Pretty's API

Table of Contents

This document describes the API of the library.

1 Usage patterns

The first step is to construct a document. Larger documents are the result of combining smaller documents. The smallest documents are called "primitives".

When a document is ready, it can be converted to a layout for a particular page width. A layout can be written to an output stream, converted to a string, or traversed arbitrarily ("visited").

2 Preliminaries

Pretty is contained in a single header file:

#include <pretty.hpp>

All of Pretty's public interface is in the pretty namespace. For convenience, the rest of this document assumes

using namespace pretty;

3 Documents

Documents are constructed via combinators. Once constructed, a document is immutable (it can't be changed).

Documents are cheap to copy and move.

3.1 Document primitives

These documents are the basis for more complex documents.

3.1.1 nil

  • Doc{}
  • Doc{Doc::Nil{}}
  • nil()

nil() is the empty document.

Example:

Doc d = nil();

3.1.2 char

  • Doc{Doc::Char{}, 'a'}
  • char_('a')

char_(c) is the document consisting of the single character c.

Example:

Doc d = char_('x');

3.1.3 line

  • Doc{Doc::Line{}}
  • line()

line() is the document consisting of a new-line.

Example:

Doc d = line();

3.1.4 text

  • Doc{Doc::Text{}, "hello"}
  • text("hello")

text(s) is the document consisting of the string s.

Generally speaking, s should not contain whitespace since it will not be handled by the pretty-printing engine.

Example:

Doc d = text("hello");

3.1.5 concat

  • Doc{Doc::Concat{}, d1, d2}
  • concat(d1, d2)
  • d1 + d2

d1 + d2 is the document consisting of the document d1 followed by the document d2.

Example:

Doc d = text("AAA") + text("BBB");

3.1.6 nest

  • Doc{Doc::Nest{}, i, d}
  • nest(i, d)

nest(i, d) is the document d except every line after the first new-line is indented by i characters.

Example:

Doc d1 = text("AAA") + line() + text("BBB") + line() + text("CCC");
Doc d2 = nest(2, d1);

When formatted (with sufficient width), d2 produces the output:

AAA
  BBB
  CCC

3.1.7 group

  • Doc{Doc::Group{}, d}
  • group(d)

All the document primitives so far can only be formatted in a single way. This primitive differs in an important way.

Given a document d, group(d) is a document that can be formatted in one of two ways: d is either flattened so that all new-lines become single spaces, or it's unchanged. The choice is made during layout: the flattened document is chosen if it fits in the available space.

Example:

Doc d = group(text("AAA") + line() + text("BBB") + line() + text("CCC"));

Given a page width of 20, d produces the output:

AAA BBB CCC

However, given a page width of 8, the output is:

AAA
BBB
CCC

3.2 Building documents

3.2.1 cut

cut() is equivalent to group(line()).

Example:

text("AAA") + cut() + text("BBB") + cut() + text("CCC") + cut() + text("DDD")

formatted to a width of 8 is

AAA BBB
CCC DDD

3.2.2 space

space() is char(' ').

3.2.3 beside

beside(d1, d2) is d1 + space() + d2.

3.2.4 above

above(d1, d2) is d1 + line() + d2.

3.2.5 bracket

bracket(left, d, right) nests d between the strings left and right.

Example:

bracket("{", above(text("AAA"), text("BBB")), "}")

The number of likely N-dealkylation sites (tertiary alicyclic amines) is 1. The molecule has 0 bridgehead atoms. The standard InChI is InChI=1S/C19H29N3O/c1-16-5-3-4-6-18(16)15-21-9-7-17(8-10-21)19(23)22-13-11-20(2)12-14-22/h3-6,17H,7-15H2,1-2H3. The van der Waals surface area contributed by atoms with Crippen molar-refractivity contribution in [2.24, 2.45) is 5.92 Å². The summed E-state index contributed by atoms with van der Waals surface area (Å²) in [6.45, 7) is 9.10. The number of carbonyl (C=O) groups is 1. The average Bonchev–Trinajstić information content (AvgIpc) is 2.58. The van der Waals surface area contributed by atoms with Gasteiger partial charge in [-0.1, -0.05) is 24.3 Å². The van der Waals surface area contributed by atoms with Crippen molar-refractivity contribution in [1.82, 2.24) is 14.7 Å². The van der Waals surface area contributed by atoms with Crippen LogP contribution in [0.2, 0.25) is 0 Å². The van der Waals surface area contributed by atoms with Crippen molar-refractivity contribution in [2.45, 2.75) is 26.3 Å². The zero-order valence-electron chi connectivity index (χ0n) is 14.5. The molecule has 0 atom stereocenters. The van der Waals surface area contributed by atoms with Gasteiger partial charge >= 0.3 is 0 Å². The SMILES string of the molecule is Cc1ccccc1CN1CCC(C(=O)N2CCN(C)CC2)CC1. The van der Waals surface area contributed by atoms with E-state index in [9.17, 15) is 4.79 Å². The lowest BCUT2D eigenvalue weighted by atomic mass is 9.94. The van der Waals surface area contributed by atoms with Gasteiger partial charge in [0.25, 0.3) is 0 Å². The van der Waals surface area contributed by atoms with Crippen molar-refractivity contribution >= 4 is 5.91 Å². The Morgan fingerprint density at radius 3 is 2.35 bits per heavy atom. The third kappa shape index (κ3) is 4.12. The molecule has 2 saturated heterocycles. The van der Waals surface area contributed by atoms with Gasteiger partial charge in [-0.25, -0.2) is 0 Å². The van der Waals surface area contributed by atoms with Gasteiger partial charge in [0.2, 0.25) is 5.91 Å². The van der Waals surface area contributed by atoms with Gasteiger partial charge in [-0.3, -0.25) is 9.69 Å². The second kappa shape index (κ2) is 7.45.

formatted to a width of 10 is

{
  AAA
  BBB
}

3.2.6 fold

template <typename F, std::same_as<Doc>... Ds>
Doc fold(F, Ds const &...);

template <std::input_iterator I, typename F>
Doc fold(I begin, I end, F);

A right-fold on a sequence of documents. Folding over an empty sequence produces the nil() document.

3.2.7 spread

template <std::same_as<Doc>... Ds>
Doc spread(Ds const &...);

template <std::input_iterator I>
Doc spread(I begin, I end);

spread(d1, d2, ...) is fold(beside, d1, d2, ...).

3.2.8 stack

template <std::same_as<Doc>... Ds>
Doc stack(Ds const &...);

template <std::input_iterator I>
Doc stack(I begin, I end);

stack(d1, d2, ...) is fold(above, d1, d2, ...).

3.2.9 fill

template <std::same_as<Doc>... Ds>
Doc fill(Ds const &...);

template <std::input_iterator I>
Doc fill(I begin, I end);

Quoting Wadler, fill

[…] collapes a list of documents into a document. It puts a space between two documents when this leads to a reasonable layout, and a newline otherwise.

3.2.10 fill_words

Doc fill_words(std::string const &);

fill_words is a document with as many words as possible fit on each line.

A word is considered to be a sequence of one or more non-whitespace ASCII characters.

4 Layouts

After a document is constructed, it can be formatted to fit to a particular width.

Layout Doc::fit_to(std::size_t width) const;

A document can be fit to a layout any number of times. Layouts are immutable and cheap to copy and move.

4.1 Layout output

A layout can be converted to a string:

std::string Layout::to_string() const;

or written to an output stream:

std::ostream& operator<<(std::ostream&, Layout const&);

4.2 Layout traversal

For advanced users, layouts can also be traversed using the visitor pattern.

class Visitor {
 public:
  Visitor() = default;
  Visitor(Visitor const &) = delete;
  Visitor(Visitor &&) = delete;

  Visitor &operator=(Visitor const &) = delete;
  Visitor &operator=(Visitor &&) = delete;

  virtual ~Visitor() = default;

  virtual void nil() = 0;

  virtual void char_(char) = 0;

  virtual void text(std::string const &) = 0;

  virtual void line(std::size_t) = 0;
};
void Layout::visit(Visitor&) const;

For convenience, a function can be invoked for each line of output in the layout:

template <typename F>
void each_line(Layout const&, F);

Author: Jesse Haber-Kucharsky

Created: 2021-10-19 Tue 19:55